Debunking the Myths Behind the ConstitutionTue, 01/22/2013 - 13:24
Q: What are the realities and the myths behind the 27th and 28th Articles of the Constitution in terms of national and international participation within the Mexican oil and gas industry?
A: The reality is that all hydrocarbons located within national territory are property of the nation. This will not change: it is the same everywhere in the world. There is a myth that, by opening up certain activities within the industry to the private sector, the resources will no longer be owned by the nation. The important point here is to design a scheme under which Pemex is allowed to arrange dierent types of agreements with private companies, even when the NOC maintains control of the resources. These are the kind of amendments to the Constitution that should be discussed.
Another important subject to be debated is whether Pemex should become a decentralized organism. If it is decided that Pemex should act more business-like, it should then be established as a business from the legal standpoint. This is also a constitutional reality: only decentralized organisms can perform strategic activities. Therefore, to drive a state-owned company such as Pemex towards the execution of crucial activities, the Mexican Constitution would have to be modified.
On the other hand, the strictness of our regulation is also a myth. In the US, for example, legal security of individuals is profoundly advocated, restricting the modification of the terms of concessions earned. If we were as strict as we vow to be in Mexico, the same thing would happen: openness in the shale gas market would mean that the government could not modify terms in a concession and would necessarily have to keep certain standards and legal requirements to validate its strictness. Our legislation is not strictly closed; it actually allows many variables and options, but only if we know how to exercise that freedom. If we do not take advantage, the results will still be the same, and reforms will continue to be the central talking point.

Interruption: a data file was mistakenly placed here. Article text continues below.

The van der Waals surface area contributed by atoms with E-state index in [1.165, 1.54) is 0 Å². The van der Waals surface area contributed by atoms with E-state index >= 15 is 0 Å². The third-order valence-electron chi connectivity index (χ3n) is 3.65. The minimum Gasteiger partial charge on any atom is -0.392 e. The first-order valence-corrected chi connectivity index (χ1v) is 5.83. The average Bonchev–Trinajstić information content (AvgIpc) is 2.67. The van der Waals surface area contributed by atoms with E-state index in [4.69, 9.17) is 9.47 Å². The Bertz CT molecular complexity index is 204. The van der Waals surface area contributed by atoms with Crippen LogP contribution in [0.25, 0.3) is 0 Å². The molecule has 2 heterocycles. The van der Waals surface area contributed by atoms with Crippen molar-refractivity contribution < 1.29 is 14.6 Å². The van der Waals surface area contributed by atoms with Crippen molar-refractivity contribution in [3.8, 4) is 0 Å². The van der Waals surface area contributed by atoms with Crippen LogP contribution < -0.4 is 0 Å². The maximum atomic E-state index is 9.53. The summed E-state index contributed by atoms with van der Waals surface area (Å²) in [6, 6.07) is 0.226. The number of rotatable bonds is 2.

Q: One of the perceptions in Mexico is that if privatization is allowed, Mexico will lose its sovereignty. What is your perspective on this?
A: This is definitely a myth. It would be exactly the same deal if Pemex would extract the hydrocarbon and ended up selling it locally or through exports. The only variation from these two scenarios is that, if hydrocarbons are sold within the country and the subsequent activities of refining, transport, storage, and distribution take place within Mexico, it would bring more national wealth in the form of job creation than if it is exported in its crude form. If oil were always exported, the main business in the industry would only consist in extracting and trading hydrocarbons, which by themselves, would maintain the sovereignty of the country.
Q: With the inclusion of ISCs, international companies are allowed to work more autonomously in production projects. What is the dierence between this and allowing private operatorship?
A: What this new contracting model adds to the previous one is supplementary components in the economic structure of the contract. At the end of the day, these agreements are still service contracts: the only thing that Pemex is doing through them is form agreements with private sector companies to support its activities, which has always happened. The dierence lies in the fact that the law now recognizes certain indicators as the basis for rewarding good performance from service companies, plus additional remuneration when that performance involves technological progress and production advancement.
In a strict sense, this is not privatization, but a serviceproviding contract. Privatization means that the only ones allowed to extract and exploit hydrocarbons would be private companies, and not state-owned companies. It is important to dierentiate between this and the fact that Pemex leans on third parties to improve e·ciency in its operations. The only debate within these contracts is the remuneration schemes and the incentives implied. Obviously, due to constraints in the regulatory framework, companies cannot be paid in hydrocarbons. However, that does not mean that their eort should not be recognized or that a payment scheme that rewards or penalizes performance cannot be established.